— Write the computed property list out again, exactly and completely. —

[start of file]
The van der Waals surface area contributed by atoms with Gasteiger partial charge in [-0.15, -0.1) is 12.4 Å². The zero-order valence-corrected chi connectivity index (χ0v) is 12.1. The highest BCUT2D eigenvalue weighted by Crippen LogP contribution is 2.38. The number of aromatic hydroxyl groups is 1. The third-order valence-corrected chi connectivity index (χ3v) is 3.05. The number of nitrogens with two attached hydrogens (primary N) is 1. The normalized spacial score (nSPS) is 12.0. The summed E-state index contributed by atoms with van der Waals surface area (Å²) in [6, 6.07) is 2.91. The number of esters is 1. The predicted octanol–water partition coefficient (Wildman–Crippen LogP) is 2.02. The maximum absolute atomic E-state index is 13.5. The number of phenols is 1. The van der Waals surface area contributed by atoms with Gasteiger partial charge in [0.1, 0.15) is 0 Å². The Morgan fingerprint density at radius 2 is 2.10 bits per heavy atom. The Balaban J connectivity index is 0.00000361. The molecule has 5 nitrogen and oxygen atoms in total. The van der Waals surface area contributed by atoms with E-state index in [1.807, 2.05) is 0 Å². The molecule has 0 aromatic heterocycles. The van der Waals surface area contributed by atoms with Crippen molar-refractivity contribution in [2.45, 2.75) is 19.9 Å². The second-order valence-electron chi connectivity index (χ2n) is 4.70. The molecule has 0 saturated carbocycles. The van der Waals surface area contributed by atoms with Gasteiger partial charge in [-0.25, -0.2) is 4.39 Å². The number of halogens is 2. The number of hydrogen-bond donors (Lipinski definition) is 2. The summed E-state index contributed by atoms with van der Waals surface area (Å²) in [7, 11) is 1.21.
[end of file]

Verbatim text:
The van der Waals surface area contributed by atoms with Gasteiger partial charge in [-0.15, -0.1) is 12.4 Å². The zero-order valence-corrected chi connectivity index (χ0v) is 12.1. The highest BCUT2D eigenvalue weighted by Crippen LogP contribution is 2.38. The number of aromatic hydroxyl groups is 1. The third-order valence-corrected chi connectivity index (χ3v) is 3.05. The number of nitrogens with two attached hydrogens (primary N) is 1. The normalized spacial score (nSPS) is 12.0. The summed E-state index contributed by atoms with van der Waals surface area (Å²) in [6, 6.07) is 2.91. The number of esters is 1. The predicted octanol–water partition coefficient (Wildman–Crippen LogP) is 2.02. The maximum absolute atomic E-state index is 13.5. The number of phenols is 1. The van der Waals surface area contributed by atoms with Gasteiger partial charge in [0.1, 0.15) is 0 Å². The Morgan fingerprint density at radius 2 is 2.10 bits per heavy atom. The Balaban J connectivity index is 0.00000361. The molecule has 5 nitrogen and oxygen atoms in total. The van der Waals surface area contributed by atoms with E-state index in [1.807, 2.05) is 0 Å². The molecule has 0 aromatic heterocycles. The van der Waals surface area contributed by atoms with Crippen molar-refractivity contribution in [2.45, 2.75) is 19.9 Å². The second-order valence-electron chi connectivity index (χ2n) is 4.70. The molecule has 0 saturated carbocycles. The van der Waals surface area contributed by atoms with Gasteiger partial charge in [-0.25, -0.2) is 4.39 Å². The number of halogens is 2. The number of hydrogen-bond donors (Lipinski definition) is 2. The summed E-state index contributed by atoms with van der Waals surface area (Å²) in [7, 11) is 1.21.